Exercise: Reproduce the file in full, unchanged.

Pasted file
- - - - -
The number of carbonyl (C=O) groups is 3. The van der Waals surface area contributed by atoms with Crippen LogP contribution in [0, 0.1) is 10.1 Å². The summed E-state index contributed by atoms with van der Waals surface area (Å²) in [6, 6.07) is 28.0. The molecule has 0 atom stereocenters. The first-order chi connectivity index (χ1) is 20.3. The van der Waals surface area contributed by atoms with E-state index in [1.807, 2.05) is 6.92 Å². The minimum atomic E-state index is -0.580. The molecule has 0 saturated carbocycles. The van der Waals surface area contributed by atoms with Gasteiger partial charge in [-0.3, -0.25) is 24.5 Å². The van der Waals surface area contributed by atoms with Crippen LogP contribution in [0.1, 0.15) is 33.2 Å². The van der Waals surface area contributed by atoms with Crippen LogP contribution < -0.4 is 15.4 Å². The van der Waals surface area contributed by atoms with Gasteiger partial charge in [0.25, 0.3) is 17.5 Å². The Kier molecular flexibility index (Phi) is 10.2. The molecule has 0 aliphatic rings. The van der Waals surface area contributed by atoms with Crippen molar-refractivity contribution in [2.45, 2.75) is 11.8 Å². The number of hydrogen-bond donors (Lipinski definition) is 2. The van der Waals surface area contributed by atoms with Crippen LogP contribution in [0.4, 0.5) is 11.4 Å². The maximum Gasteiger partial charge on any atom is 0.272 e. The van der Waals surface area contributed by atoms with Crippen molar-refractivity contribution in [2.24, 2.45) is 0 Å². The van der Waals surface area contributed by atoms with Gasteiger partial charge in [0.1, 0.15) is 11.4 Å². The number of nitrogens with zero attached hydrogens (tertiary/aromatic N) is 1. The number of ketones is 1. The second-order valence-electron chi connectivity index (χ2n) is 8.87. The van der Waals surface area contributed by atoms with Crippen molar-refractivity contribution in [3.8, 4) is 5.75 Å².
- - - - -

The number of carbonyl (C=O) groups is 3. The van der Waals surface area contributed by atoms with Crippen LogP contribution in [0, 0.1) is 10.1 Å². The summed E-state index contributed by atoms with van der Waals surface area (Å²) in [6, 6.07) is 28.0. The molecule has 0 atom stereocenters. The first-order chi connectivity index (χ1) is 20.3. The van der Waals surface area contributed by atoms with E-state index in [1.807, 2.05) is 6.92 Å². The minimum atomic E-state index is -0.580. The molecule has 0 saturated carbocycles. The van der Waals surface area contributed by atoms with Gasteiger partial charge in [-0.3, -0.25) is 24.5 Å². The van der Waals surface area contributed by atoms with Crippen LogP contribution in [0.1, 0.15) is 33.2 Å². The van der Waals surface area contributed by atoms with Crippen LogP contribution < -0.4 is 15.4 Å². The van der Waals surface area contributed by atoms with Gasteiger partial charge in [0.25, 0.3) is 17.5 Å². The Kier molecular flexibility index (Phi) is 10.2. The molecule has 0 aliphatic rings. The van der Waals surface area contributed by atoms with Crippen molar-refractivity contribution in [2.45, 2.75) is 11.8 Å². The number of hydrogen-bond donors (Lipinski definition) is 2. The van der Waals surface area contributed by atoms with Crippen LogP contribution in [0.4, 0.5) is 11.4 Å². The maximum Gasteiger partial charge on any atom is 0.272 e. The van der Waals surface area contributed by atoms with Crippen molar-refractivity contribution in [2.24, 2.45) is 0 Å². The van der Waals surface area contributed by atoms with Gasteiger partial charge in [0.1, 0.15) is 11.4 Å². The number of nitrogens with zero attached hydrogens (tertiary/aromatic N) is 1. The number of ketones is 1. The second-order valence-electron chi connectivity index (χ2n) is 8.87. The van der Waals surface area contributed by atoms with Crippen molar-refractivity contribution in [3.8, 4) is 5.75 Å².